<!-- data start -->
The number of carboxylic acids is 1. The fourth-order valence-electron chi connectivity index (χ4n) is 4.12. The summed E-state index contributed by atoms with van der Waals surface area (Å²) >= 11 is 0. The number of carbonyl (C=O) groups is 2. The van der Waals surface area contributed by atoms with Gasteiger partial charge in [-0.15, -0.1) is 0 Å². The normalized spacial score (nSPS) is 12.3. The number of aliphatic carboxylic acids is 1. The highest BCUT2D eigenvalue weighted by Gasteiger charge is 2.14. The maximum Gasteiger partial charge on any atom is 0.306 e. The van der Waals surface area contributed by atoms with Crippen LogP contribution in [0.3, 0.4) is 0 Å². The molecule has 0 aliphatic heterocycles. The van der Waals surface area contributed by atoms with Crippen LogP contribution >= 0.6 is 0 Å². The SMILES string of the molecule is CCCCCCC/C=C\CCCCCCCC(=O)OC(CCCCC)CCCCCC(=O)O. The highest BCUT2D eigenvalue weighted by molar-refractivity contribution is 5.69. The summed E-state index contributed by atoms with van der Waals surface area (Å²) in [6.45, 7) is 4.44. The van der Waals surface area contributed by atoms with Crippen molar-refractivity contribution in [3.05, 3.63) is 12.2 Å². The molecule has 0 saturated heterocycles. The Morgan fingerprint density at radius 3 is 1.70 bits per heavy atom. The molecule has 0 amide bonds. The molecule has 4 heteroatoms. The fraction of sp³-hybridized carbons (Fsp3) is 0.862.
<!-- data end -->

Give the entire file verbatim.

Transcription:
The number of carboxylic acids is 1. The fourth-order valence-electron chi connectivity index (χ4n) is 4.12. The summed E-state index contributed by atoms with van der Waals surface area (Å²) >= 11 is 0. The number of carbonyl (C=O) groups is 2. The van der Waals surface area contributed by atoms with Gasteiger partial charge in [-0.15, -0.1) is 0 Å². The normalized spacial score (nSPS) is 12.3. The number of aliphatic carboxylic acids is 1. The highest BCUT2D eigenvalue weighted by Gasteiger charge is 2.14. The maximum Gasteiger partial charge on any atom is 0.306 e. The van der Waals surface area contributed by atoms with Crippen LogP contribution in [0.3, 0.4) is 0 Å². The molecule has 0 aliphatic heterocycles. The van der Waals surface area contributed by atoms with Crippen LogP contribution >= 0.6 is 0 Å². The SMILES string of the molecule is CCCCCCC/C=C\CCCCCCCC(=O)OC(CCCCC)CCCCCC(=O)O. The highest BCUT2D eigenvalue weighted by molar-refractivity contribution is 5.69. The summed E-state index contributed by atoms with van der Waals surface area (Å²) in [6.45, 7) is 4.44. The van der Waals surface area contributed by atoms with Crippen molar-refractivity contribution in [3.05, 3.63) is 12.2 Å². The molecule has 0 saturated heterocycles. The Morgan fingerprint density at radius 3 is 1.70 bits per heavy atom. The molecule has 0 amide bonds. The molecule has 4 heteroatoms. The fraction of sp³-hybridized carbons (Fsp3) is 0.862.